The Annual Report of the Secretary General on Police-Related Activities provides an overview of all police-related programmes and projects implemented in 2018
by the OSCE executive structures, including the thematic units of the Secretariat, the field operations and Office for Democratic Institutions and Human Rights (ODIHR).
Over the last few years, we have witnessed a gradual shift in the focus of the OSCE’s police-related activities, demonstrating the Organization’s ability to adapt its activities to changing security challenges facing our region.
Activities related to general police development and reform, constituting around two-thirds of the total number of activities in 2018, focused predominantly on community policing initiatives, police-public partnerships, and gender-based and domestic violence. There was a notable increase in activities on gender-based and domestic violence, as well as on human rights and police accountability. Capacity-building initiatives to counter threats posed by criminal activity focused primarily on counter-terrorism, trafficking in human beings and migration-related crime. Activities related to counter-terrorism and cybercrime both increased in 2018.
The activities outlined and described in this report are based on a comprehensive list of mandates and tasks, which have been provided by various Ministerial Council (MC) and Permanent Council (PC) decisions since 1998.
The OSCE continued to provide police assistance in two major categories: 1) general police development and reform, and 2) countering threats posed by criminal activity, including organized crime, terrorism, trafficking in illicit drugs and chemical precursors, trafficking in human beings (THB), and cybercrime.
Similar to 2017, a total of 60 per cent of police-related activities organized and delivered by the OSCE executive structures were dedicated to addressing general police development and reform (see tables on the following three pages). Within that category, the number of activities on human rights and police
accountability increased substantially between 2017 and 2018, predominantly in South-Eastern Europe. On the other hand, the number of activities related to gender and ethnic mainstreaming decreased significantly. A noticeable decrease has also occurred in activities to strengthen specialized investigations units and forensics, from 44 in 2015 to six in 2018. Activities dedicated to enhancing human rights and police accountability, community policing and police-public partnership, as well as gender-based and domestic violence projects, remained predominant. These three most frequent types represented 56 per cent of the total number of activities within the category of police development and reform.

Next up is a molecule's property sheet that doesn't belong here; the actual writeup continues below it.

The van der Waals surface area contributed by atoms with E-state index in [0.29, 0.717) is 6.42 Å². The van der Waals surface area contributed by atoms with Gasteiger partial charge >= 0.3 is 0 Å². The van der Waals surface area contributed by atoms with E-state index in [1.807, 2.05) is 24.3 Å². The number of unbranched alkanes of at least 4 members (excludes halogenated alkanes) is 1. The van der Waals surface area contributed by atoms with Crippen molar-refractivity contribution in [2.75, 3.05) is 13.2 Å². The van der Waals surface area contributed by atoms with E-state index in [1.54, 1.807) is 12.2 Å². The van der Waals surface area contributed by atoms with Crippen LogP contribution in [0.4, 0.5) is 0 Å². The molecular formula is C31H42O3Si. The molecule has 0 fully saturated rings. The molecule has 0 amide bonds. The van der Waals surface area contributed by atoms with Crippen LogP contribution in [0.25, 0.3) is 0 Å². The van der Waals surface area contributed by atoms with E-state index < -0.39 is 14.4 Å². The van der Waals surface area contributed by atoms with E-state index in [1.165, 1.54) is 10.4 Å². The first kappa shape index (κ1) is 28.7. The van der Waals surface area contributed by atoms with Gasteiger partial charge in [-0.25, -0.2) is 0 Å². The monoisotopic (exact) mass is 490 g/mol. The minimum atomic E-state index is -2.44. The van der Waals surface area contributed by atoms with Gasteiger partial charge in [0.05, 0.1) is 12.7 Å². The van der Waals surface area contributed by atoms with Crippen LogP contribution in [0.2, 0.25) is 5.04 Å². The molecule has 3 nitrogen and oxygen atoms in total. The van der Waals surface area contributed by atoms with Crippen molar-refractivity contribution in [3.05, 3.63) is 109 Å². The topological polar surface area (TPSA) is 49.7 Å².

With regard to the other main category, threats posed by criminal activity, events related to counter-terrorism and P/C VERLT, THB and migration-related crime were most prominent, representing almost 40 per cent of all activities recorded in this category. Counter-terrorism and P/C VERLT activities constitute one-fourth of all those undertaken in the category of threats posed by criminal activity, a considerable increase from the previous years, from 54 in 2016, to 92 in 2017 and 130 in 2018. The number of capacity-building and training activities related to cybercrime also rose substantially between 2017 and 2018, from 37 to 65.
Notwithstanding the unchanged OSCE mandate on police-related activities, the focus of the OSCE’s police-related activities has shifted since 2015. In 2018, activities related to human rights and police accountability, and gender-based and domestic violence, increased in comparison to the past three years. On the other hand, the total number of activities related to the fight against organized crime has decreased substantially from 50 in 2015 to 28 in 2016, 15 in 2017 and eight in 2018. Nevertheless, the total number of activities addressing threats posed by criminal activity has increased gradually from 2015 to 2018.